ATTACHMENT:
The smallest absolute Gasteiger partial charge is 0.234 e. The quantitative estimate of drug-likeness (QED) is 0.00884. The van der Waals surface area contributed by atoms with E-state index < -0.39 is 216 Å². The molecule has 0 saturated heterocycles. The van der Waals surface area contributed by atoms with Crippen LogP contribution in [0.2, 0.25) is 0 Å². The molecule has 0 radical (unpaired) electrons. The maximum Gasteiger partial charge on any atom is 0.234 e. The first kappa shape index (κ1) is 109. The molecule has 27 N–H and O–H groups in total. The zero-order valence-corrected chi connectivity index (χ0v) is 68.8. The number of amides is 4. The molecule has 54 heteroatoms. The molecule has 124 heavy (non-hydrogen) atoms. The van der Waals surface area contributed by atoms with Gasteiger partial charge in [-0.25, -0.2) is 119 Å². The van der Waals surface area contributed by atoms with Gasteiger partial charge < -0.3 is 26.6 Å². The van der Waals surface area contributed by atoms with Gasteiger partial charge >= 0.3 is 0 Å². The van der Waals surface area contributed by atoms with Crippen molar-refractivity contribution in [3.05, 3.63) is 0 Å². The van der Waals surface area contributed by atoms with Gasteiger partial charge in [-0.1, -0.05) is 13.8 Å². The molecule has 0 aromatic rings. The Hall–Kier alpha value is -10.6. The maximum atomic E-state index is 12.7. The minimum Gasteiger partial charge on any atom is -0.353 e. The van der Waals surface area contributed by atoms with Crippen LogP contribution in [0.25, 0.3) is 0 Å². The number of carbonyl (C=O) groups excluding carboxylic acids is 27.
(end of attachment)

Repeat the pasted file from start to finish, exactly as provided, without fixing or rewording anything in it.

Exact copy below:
The smallest absolute Gasteiger partial charge is 0.234 e. The quantitative estimate of drug-likeness (QED) is 0.00884. The van der Waals surface area contributed by atoms with E-state index < -0.39 is 216 Å². The molecule has 0 saturated heterocycles. The van der Waals surface area contributed by atoms with Crippen LogP contribution in [0.2, 0.25) is 0 Å². The molecule has 0 radical (unpaired) electrons. The maximum Gasteiger partial charge on any atom is 0.234 e. The first kappa shape index (κ1) is 109. The molecule has 27 N–H and O–H groups in total. The zero-order valence-corrected chi connectivity index (χ0v) is 68.8. The number of amides is 4. The molecule has 54 heteroatoms. The molecule has 124 heavy (non-hydrogen) atoms. The van der Waals surface area contributed by atoms with Gasteiger partial charge in [-0.25, -0.2) is 119 Å². The van der Waals surface area contributed by atoms with Gasteiger partial charge < -0.3 is 26.6 Å². The van der Waals surface area contributed by atoms with Gasteiger partial charge >= 0.3 is 0 Å². The van der Waals surface area contributed by atoms with Crippen molar-refractivity contribution in [3.05, 3.63) is 0 Å². The van der Waals surface area contributed by atoms with Gasteiger partial charge in [-0.1, -0.05) is 13.8 Å². The molecule has 0 aromatic rings. The Hall–Kier alpha value is -10.6. The maximum atomic E-state index is 12.7. The minimum Gasteiger partial charge on any atom is -0.353 e. The van der Waals surface area contributed by atoms with Crippen LogP contribution in [0.25, 0.3) is 0 Å². The number of carbonyl (C=O) groups excluding carboxylic acids is 27.